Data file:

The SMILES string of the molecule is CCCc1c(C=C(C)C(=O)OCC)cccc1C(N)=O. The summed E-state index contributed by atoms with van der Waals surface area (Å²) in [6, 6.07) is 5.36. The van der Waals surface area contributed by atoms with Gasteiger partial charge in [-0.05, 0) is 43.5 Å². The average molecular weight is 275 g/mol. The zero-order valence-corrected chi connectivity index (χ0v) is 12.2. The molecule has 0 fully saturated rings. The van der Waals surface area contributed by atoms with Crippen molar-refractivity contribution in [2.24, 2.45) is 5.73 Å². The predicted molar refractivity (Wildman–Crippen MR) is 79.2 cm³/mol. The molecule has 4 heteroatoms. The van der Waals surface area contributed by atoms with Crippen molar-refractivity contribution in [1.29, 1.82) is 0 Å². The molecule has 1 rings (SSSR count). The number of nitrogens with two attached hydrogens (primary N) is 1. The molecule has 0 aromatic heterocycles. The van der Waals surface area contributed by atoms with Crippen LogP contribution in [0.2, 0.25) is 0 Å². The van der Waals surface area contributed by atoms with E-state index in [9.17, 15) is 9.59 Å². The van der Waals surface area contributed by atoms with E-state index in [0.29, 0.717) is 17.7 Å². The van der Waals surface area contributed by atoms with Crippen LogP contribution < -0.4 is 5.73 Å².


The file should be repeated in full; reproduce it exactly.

The SMILES string of the molecule is CCCc1c(C=C(C)C(=O)OCC)cccc1C(N)=O. The summed E-state index contributed by atoms with van der Waals surface area (Å²) in [6, 6.07) is 5.36. The van der Waals surface area contributed by atoms with Gasteiger partial charge in [-0.05, 0) is 43.5 Å². The average molecular weight is 275 g/mol. The zero-order valence-corrected chi connectivity index (χ0v) is 12.2. The molecule has 0 fully saturated rings. The van der Waals surface area contributed by atoms with Crippen molar-refractivity contribution in [2.24, 2.45) is 5.73 Å². The predicted molar refractivity (Wildman–Crippen MR) is 79.2 cm³/mol. The molecule has 4 heteroatoms. The van der Waals surface area contributed by atoms with Crippen molar-refractivity contribution in [1.29, 1.82) is 0 Å². The molecule has 1 rings (SSSR count). The number of nitrogens with two attached hydrogens (primary N) is 1. The molecule has 0 aromatic heterocycles. The van der Waals surface area contributed by atoms with Crippen LogP contribution in [0.2, 0.25) is 0 Å². The van der Waals surface area contributed by atoms with E-state index in [9.17, 15) is 9.59 Å². The van der Waals surface area contributed by atoms with E-state index in [0.29, 0.717) is 17.7 Å². The van der Waals surface area contributed by atoms with Crippen LogP contribution < -0.4 is 5.73 Å².